Share and protect
Craig Futterman and his students work to make police departments more transparent, starting in Chicago.
In March 2014 clinical law professor Craig Futterman and his students in the Law School’s Civil Rights and Police Accountability Project won a stunning legal victory when an Illinois appellate court ruled that the Chicago Police Department’s misconduct records be opened to the public. It was a watershed moment. Thousands of documents that Futterman and his students had sought, files pertaining to citizen claims of police abuse, were suddenly available for anyone to access. They revealed what Futterman called a “broken system” that for decades had allowed abusive officers to act with impunity.
Futterman knows that system well: in 2000 he founded the Civil Rights and Police Accountability Project at UChicago, the first of its kind in the nation. In the years since, he has worked alongside hundreds of law students, coaching them as they strive to free clients falsely accused of crimes and as they litigate—and very often win—civil lawsuits over false arrests, kidnappings, beatings, and other civil rights violations by police.
The appellate victory in Kalven v. Chicago, a Freedom of Information Act lawsuit filed on behalf of Hyde Park journalist and activist Jamie Kalven whose success opened up the misconduct records, was the culmination of a 10-year litigation fight for Futterman and his students. But he is careful never to call it an ending. “I don’t want to diminish it—this is real reform,” he said in August 2014, “but by itself it doesn’t fix the system. By itself it doesn’t end abuse; it doesn’t end racism; it doesn’t end the police code of silence.”
Fifteen months later, Futterman is on the verge of that next step. He and his students will return to the courtroom to defend the Kalven decision. In December 2014, as city officials prepared to hand over a complete list of abuse allegations from 1967 to the present—“a staggering, unprecedented amount of information,” Futterman says—the police officer advocacy organization the Fraternal Order of Police secured a temporary injunction barring the release of any records dating back farther than four years. Now it is seeking in court to have that older data destroyed, citing collective bargaining agreements between the city and the police union. Futterman and his students are fighting that effort. “You can’t privately agree to keep secret what the law requires you to share,” he says.
In late October Futterman and Kalven launched an open database to collect and organize police misconduct information. The database, accessible at cpdb.co, currently includes 54,581 complaints for 8,337 officers during the periods May 2001 to December 2008 and March 2011 to March 2015—records obtained in the Kalven lawsuit and by a series of FOIA requests filed in the wake of the decision. Futterman and Kalven plan to add more records as they become public. “Now we can have honest conversations with common data sets, common pools of information—the department’s own information,” Futterman says. “This fundamentally redistributes power.”
The clearinghouse, as Futterman calls it, allows users to analyze misconduct information by geography—neighborhoods, wards, police districts, and schools—and by category of complaint. Users can see which officers are implicated together in alleged abuse. They can also see digital copies of the original documents. One unmistakable finding, says Kalven, is that a tiny fraction of officers provoke most of the complaints. Some accumulate them by the dozens, to little or no consequence. The vast majority of other officers, by contrast, have between zero and four.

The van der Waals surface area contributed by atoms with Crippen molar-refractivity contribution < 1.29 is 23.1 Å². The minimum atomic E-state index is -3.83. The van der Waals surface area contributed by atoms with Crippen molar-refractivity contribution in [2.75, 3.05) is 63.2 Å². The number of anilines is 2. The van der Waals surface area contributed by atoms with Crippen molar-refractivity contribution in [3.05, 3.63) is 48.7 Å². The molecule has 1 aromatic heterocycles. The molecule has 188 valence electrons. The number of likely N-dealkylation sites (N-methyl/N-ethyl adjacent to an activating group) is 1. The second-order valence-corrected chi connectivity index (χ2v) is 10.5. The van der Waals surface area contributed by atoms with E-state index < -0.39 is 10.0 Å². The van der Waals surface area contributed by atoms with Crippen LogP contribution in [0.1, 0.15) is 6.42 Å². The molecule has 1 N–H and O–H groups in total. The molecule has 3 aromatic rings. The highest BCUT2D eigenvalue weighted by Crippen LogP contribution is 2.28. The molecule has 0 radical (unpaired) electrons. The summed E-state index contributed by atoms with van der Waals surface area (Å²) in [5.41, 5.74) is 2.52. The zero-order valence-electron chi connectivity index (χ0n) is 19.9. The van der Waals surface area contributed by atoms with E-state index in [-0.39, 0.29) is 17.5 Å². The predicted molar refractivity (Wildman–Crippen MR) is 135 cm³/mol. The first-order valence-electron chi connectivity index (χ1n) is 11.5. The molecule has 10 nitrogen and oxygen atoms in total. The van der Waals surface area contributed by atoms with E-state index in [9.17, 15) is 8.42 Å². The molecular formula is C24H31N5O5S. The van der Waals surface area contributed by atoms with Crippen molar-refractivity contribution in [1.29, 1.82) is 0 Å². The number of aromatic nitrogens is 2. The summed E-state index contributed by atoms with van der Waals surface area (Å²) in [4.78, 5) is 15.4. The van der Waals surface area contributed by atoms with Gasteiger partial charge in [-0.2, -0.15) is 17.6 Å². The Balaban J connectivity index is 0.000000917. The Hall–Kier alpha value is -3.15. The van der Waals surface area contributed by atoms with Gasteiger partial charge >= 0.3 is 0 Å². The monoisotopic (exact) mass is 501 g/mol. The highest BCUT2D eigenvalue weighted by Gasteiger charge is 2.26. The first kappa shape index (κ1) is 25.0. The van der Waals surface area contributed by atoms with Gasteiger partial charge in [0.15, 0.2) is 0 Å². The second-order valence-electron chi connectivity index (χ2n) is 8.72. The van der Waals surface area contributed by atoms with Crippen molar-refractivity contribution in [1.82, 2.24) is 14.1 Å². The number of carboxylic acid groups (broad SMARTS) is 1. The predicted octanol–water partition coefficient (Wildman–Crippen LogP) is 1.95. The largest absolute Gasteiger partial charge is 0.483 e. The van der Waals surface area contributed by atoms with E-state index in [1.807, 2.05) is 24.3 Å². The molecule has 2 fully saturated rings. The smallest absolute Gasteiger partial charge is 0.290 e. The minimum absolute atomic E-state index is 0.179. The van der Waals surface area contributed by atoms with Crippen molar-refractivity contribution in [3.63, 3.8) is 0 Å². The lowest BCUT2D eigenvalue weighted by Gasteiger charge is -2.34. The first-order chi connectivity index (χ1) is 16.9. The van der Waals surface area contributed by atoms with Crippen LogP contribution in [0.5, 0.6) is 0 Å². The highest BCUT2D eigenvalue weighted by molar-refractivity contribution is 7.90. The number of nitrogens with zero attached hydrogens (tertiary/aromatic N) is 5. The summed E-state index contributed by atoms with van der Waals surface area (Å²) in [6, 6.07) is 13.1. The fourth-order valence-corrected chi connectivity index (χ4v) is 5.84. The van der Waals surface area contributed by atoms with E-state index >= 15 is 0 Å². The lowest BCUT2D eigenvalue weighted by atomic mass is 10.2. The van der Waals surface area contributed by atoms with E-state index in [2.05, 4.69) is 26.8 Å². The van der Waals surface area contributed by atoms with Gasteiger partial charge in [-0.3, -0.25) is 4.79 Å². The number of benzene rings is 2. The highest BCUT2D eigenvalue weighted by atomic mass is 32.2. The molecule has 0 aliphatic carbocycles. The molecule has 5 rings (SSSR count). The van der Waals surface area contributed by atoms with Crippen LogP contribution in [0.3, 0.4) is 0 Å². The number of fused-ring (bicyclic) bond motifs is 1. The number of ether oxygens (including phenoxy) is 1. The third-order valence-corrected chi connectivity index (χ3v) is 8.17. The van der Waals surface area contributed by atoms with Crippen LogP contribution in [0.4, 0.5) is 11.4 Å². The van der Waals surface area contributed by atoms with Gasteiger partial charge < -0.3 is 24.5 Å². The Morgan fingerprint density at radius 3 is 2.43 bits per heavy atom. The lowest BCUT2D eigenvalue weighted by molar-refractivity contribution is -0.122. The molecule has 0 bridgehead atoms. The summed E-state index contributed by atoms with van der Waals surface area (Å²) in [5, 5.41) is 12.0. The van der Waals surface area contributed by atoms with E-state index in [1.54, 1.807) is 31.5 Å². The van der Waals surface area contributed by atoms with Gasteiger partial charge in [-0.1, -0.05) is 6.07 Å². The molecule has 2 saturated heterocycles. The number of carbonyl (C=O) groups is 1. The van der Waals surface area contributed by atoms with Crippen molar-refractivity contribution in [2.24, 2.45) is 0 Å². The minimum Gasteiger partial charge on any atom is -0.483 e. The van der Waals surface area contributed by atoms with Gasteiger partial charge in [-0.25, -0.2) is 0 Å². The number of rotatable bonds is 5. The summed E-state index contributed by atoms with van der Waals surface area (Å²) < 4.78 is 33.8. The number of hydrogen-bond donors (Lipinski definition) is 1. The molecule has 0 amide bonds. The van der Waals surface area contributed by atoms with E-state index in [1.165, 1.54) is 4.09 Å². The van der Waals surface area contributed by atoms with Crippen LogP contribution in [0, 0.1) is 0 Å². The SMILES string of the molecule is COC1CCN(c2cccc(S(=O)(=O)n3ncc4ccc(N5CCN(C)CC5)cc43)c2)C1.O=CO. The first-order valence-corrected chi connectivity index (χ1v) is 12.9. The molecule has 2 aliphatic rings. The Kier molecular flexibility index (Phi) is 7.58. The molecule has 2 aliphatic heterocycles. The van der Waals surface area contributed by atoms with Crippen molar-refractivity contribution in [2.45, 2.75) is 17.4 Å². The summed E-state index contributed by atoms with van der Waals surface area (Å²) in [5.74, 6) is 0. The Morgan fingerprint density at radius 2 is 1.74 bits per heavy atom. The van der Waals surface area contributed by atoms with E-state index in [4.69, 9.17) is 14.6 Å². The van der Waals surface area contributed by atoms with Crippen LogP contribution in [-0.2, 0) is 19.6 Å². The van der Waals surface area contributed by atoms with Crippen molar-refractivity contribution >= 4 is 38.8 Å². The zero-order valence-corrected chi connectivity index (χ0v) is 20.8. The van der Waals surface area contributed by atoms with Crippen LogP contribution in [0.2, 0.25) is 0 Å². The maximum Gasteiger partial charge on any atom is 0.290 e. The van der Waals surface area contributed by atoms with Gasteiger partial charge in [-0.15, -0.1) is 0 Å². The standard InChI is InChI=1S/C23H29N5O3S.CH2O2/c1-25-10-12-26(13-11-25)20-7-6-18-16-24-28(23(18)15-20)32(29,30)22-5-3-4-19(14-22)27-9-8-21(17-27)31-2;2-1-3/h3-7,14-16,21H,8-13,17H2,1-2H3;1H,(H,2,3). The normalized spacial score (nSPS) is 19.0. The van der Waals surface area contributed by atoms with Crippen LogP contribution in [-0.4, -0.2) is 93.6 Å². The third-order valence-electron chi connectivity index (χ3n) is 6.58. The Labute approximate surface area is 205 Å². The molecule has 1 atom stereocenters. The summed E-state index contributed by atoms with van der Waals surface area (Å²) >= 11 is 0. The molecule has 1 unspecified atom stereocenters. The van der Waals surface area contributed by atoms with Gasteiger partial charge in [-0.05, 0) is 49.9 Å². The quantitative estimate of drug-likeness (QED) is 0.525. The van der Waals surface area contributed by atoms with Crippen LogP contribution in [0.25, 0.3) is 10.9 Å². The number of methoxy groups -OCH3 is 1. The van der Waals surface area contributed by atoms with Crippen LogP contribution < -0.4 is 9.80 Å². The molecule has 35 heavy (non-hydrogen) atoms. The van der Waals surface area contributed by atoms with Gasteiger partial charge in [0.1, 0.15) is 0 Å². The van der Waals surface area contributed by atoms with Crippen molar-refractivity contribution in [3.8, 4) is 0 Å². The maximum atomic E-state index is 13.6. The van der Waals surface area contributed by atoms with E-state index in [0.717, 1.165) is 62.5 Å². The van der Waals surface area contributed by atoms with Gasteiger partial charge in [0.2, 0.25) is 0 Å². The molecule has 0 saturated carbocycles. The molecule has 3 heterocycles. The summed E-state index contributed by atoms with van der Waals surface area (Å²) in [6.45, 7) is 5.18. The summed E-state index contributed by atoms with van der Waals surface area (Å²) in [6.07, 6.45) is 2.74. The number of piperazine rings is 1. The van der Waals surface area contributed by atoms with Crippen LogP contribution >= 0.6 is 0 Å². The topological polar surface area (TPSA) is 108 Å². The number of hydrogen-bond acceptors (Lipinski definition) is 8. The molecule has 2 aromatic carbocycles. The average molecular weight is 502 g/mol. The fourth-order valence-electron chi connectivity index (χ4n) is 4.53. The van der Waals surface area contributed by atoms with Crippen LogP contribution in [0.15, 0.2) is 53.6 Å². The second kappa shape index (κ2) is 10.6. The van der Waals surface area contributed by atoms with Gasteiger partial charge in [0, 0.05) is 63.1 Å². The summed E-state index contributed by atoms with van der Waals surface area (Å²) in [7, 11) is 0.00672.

Futterman hopes the database will foster an “ethos of sharing” among lawyers, journalists, researchers, and others who come into possession of police records through their own FOIA requests. “We hope people will contribute the documents they obtain, and help make the database more and more robust,” he says. Wide and free access was the original intent of the lawsuit, Kalven adds: “We’re not proprietary about any of these documents. When we said public, we meant public.”
Futterman also hopes to encourage more police officers to report their own concerns about abuse. The database includes a function that allows people to share information with the clinic confidentially. “What police departments don’t do is protect officers from retaliation when they break the code of silence,” Futterman says. He offers an example of the difference it can make when police officers do speak up: the case of Laquan McDonald.
In October 2014, McDonald, a 17-year-old African American, was shot and killed by a police officer in the Chicago Lawn District on the Southwest Side. McDonald was shot 16 times, and the incident was captured by another police car’s dashboard camera. Representing an independent journalist named Brandon Smith, Futterman and his students have filed suit to have the video released to the public. He has not yet seen it, but confidential sources within the city alerted him to its existence and described what it shows, he says, as “an execution.” Investigating the incident further, he and his colleagues interviewed other witnesses who corroborated that description. (The Chicago City Council approved a $5 million settlement with McDonald’s family before a lawsuit was filed.)
In April the US attorney’s office announced a criminal probe, which could result in the first-ever criminal prosecution of a Chicago police officer for an on-duty shooting. Crucial information that fueled his investigation, Futterman says, came from law enforcement officials who “stuck their necks out and had the courage to report abuse,” he says. “The database will provide the means for others to do so with less personal risk. … This is something that can fundamentally transform policing and the relationship between police and communities.”